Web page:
The problem is that they’re just not fragile enough to be effective as a means of attack. More often than not when I shot a nearby lighter or water bottle even with more powerful weapons like the bazooka it wouldn’t make a dent basically wasting a turn and other times they’d explode with what felt like a prod. The inconsistency of them meant that i started avoiding using them and just going back to playing as if they weren’t there. This is something which could easily be fixed in a patch and I think significantly improve this new features tactical use within a game.
This leaves us with dynamic water. No longer is water just a death trap at the bottom of the map waiting for you to be knocked into. It now collects in pools in the level and can be unleashed in several new weapons to knock opponents off the edges of the map or create pools that will knock five health off for every turn a worm is underwater for.
Sounds good that’s because it is. Maps now will often have reservoirs of the stuff in pockets and unleashing it onto hapless worms below or knocking them into it is tons of fun. However it acts more like jelly than water usually does in games. I guess to a worm a droplet of water might appear to act differently. Also Dynamic Jelly doesn’t really have the same ring to it.
Although I will admit that it could act a little more violently at times it is by far my favourite of the new features and one that has had the most impact on the general flow of matches and i often found myself targeting parts of the landscape to flush opponents off the map or try and crate wells to trap them in rather than just shoot them.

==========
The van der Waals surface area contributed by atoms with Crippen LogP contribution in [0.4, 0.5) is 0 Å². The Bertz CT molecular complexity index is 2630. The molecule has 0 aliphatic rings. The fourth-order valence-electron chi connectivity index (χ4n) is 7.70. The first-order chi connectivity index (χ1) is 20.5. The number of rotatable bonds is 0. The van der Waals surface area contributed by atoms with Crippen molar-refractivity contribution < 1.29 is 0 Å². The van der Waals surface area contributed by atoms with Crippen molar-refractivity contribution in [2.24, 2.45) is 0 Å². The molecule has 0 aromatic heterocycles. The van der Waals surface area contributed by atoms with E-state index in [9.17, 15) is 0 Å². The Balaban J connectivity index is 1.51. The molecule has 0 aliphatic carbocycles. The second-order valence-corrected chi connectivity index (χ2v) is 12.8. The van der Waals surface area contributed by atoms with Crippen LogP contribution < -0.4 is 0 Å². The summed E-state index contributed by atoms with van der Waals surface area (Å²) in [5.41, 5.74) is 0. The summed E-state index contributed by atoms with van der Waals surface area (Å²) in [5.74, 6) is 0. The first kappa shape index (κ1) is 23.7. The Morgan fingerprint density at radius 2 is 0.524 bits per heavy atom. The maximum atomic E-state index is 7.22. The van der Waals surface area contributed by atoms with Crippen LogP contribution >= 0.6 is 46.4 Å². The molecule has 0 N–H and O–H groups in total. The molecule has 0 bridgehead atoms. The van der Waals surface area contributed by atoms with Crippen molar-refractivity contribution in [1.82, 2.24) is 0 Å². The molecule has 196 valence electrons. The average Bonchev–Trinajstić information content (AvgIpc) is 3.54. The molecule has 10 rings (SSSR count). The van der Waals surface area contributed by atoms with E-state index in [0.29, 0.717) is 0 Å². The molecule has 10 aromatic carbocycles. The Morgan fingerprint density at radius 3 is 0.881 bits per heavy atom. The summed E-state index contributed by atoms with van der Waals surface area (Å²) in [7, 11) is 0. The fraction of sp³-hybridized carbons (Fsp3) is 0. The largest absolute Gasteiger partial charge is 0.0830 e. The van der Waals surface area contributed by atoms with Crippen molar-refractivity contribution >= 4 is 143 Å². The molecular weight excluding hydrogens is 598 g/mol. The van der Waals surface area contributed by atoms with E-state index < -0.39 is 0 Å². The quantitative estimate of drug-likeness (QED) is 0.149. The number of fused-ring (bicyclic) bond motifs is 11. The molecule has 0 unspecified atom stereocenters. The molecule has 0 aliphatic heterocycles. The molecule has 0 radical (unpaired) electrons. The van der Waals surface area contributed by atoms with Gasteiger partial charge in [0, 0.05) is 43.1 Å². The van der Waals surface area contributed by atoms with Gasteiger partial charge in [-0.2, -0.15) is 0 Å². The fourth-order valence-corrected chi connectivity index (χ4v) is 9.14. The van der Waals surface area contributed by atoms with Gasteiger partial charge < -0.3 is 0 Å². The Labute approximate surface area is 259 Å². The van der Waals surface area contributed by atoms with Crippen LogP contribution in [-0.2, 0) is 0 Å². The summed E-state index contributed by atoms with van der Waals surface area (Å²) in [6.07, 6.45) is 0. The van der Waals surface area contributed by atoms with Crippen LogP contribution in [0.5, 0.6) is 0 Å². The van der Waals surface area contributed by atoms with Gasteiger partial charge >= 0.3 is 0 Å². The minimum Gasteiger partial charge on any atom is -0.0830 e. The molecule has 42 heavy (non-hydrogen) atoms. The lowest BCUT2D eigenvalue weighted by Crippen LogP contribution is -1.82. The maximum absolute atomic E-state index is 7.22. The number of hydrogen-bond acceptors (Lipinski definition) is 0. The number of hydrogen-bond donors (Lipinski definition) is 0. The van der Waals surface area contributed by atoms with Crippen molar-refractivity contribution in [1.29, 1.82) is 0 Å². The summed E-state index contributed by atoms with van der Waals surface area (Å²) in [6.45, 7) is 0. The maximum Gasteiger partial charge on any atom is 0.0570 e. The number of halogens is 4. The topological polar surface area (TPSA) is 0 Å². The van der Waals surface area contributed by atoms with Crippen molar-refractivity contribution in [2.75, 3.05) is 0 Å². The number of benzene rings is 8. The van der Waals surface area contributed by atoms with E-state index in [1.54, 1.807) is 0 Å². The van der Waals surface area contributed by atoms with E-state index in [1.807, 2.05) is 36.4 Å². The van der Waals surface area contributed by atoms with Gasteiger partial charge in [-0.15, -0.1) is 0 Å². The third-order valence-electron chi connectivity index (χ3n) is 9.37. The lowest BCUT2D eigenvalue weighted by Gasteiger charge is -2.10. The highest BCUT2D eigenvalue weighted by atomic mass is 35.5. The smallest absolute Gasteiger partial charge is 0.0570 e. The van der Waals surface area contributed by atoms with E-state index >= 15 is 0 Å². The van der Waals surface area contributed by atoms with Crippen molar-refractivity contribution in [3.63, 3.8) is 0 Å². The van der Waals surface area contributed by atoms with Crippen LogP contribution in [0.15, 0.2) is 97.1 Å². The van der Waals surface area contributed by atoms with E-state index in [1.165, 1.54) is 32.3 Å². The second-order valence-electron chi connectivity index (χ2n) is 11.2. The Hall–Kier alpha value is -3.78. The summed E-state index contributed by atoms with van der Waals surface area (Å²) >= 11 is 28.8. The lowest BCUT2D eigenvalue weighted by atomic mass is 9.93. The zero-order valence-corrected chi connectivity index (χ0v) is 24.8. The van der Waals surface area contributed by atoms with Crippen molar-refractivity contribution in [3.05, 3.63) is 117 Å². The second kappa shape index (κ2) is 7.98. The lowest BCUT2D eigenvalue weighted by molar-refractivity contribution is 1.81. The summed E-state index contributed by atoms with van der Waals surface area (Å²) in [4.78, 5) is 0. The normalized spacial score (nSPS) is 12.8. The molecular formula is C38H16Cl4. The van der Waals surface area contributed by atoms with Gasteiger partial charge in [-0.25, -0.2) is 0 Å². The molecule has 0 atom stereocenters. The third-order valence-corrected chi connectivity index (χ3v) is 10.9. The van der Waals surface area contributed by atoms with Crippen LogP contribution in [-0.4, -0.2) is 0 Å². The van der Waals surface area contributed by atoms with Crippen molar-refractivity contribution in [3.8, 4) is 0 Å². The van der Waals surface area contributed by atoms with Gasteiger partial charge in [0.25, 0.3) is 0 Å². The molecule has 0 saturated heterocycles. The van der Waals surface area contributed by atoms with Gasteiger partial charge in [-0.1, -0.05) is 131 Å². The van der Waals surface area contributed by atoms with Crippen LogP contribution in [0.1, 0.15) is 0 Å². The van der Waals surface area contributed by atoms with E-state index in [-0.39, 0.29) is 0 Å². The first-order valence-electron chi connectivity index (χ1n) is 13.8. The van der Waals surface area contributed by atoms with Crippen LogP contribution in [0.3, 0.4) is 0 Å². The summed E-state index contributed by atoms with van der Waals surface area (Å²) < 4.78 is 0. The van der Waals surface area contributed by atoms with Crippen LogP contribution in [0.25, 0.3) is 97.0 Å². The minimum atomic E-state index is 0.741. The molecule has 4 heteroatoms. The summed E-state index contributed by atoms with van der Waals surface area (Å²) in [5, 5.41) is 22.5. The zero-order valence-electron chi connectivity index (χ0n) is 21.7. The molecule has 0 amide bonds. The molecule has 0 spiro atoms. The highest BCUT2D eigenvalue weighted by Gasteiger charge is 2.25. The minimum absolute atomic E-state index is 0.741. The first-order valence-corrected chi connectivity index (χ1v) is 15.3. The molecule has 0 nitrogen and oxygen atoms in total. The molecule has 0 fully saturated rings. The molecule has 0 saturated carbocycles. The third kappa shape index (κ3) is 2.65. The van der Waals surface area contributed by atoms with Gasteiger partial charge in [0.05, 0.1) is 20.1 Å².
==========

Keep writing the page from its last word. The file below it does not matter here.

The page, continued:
But in a way that’s the whole catch twenty two of the new features added to the game. They all feel somewhat superfluous within a multiplayer game because the initial core concept was just so incredibly well realised to begin with that most people will ignore them. However this isn’t the case within the games generous Single player modes.
Single player is split into Campaign and Puzzle modes all of which are presided over by Don Keystone a Wild life documentary maker played by the brilliant Matt Berry (The IT Crowd, Snuff Box). In need of footage for documentaries Don acts as a cruel but hilarious organ grinder that sends your team of worms out to destroy the others in the name of ratings and science. The silly idea of worms being nothing more than a very violent nature documentary coupled with some great one liners and Berry’s brilliant pompous dead pan delivery kept me laughing all the way through and made me want to finish even the more tricky levels just to find out what Don Keystone was going to come out with next.